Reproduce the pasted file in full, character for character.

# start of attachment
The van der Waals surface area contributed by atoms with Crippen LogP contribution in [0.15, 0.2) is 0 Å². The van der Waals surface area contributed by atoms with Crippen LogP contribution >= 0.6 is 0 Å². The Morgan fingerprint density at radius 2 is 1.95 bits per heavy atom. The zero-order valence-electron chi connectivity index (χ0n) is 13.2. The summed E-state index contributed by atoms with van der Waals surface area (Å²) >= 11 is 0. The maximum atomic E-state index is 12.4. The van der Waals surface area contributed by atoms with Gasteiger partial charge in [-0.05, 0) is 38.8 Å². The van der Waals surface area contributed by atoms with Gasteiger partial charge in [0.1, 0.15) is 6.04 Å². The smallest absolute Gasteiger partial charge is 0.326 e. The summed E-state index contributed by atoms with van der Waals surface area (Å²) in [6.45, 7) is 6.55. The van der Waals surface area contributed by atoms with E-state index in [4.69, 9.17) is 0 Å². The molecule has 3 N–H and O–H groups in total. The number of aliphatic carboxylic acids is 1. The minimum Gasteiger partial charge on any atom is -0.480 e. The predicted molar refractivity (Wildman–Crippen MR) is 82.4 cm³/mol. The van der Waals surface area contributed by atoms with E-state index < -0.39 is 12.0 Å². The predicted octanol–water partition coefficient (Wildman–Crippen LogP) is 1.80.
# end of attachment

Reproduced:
The van der Waals surface area contributed by atoms with Crippen LogP contribution in [0.15, 0.2) is 0 Å². The van der Waals surface area contributed by atoms with Crippen LogP contribution >= 0.6 is 0 Å². The Morgan fingerprint density at radius 2 is 1.95 bits per heavy atom. The zero-order valence-electron chi connectivity index (χ0n) is 13.2. The summed E-state index contributed by atoms with van der Waals surface area (Å²) >= 11 is 0. The maximum atomic E-state index is 12.4. The van der Waals surface area contributed by atoms with Gasteiger partial charge in [-0.05, 0) is 38.8 Å². The van der Waals surface area contributed by atoms with Gasteiger partial charge in [0.1, 0.15) is 6.04 Å². The smallest absolute Gasteiger partial charge is 0.326 e. The summed E-state index contributed by atoms with van der Waals surface area (Å²) in [6.45, 7) is 6.55. The van der Waals surface area contributed by atoms with E-state index in [4.69, 9.17) is 0 Å². The molecule has 3 N–H and O–H groups in total. The number of aliphatic carboxylic acids is 1. The minimum Gasteiger partial charge on any atom is -0.480 e. The predicted molar refractivity (Wildman–Crippen MR) is 82.4 cm³/mol. The van der Waals surface area contributed by atoms with E-state index < -0.39 is 12.0 Å². The predicted octanol–water partition coefficient (Wildman–Crippen LogP) is 1.80.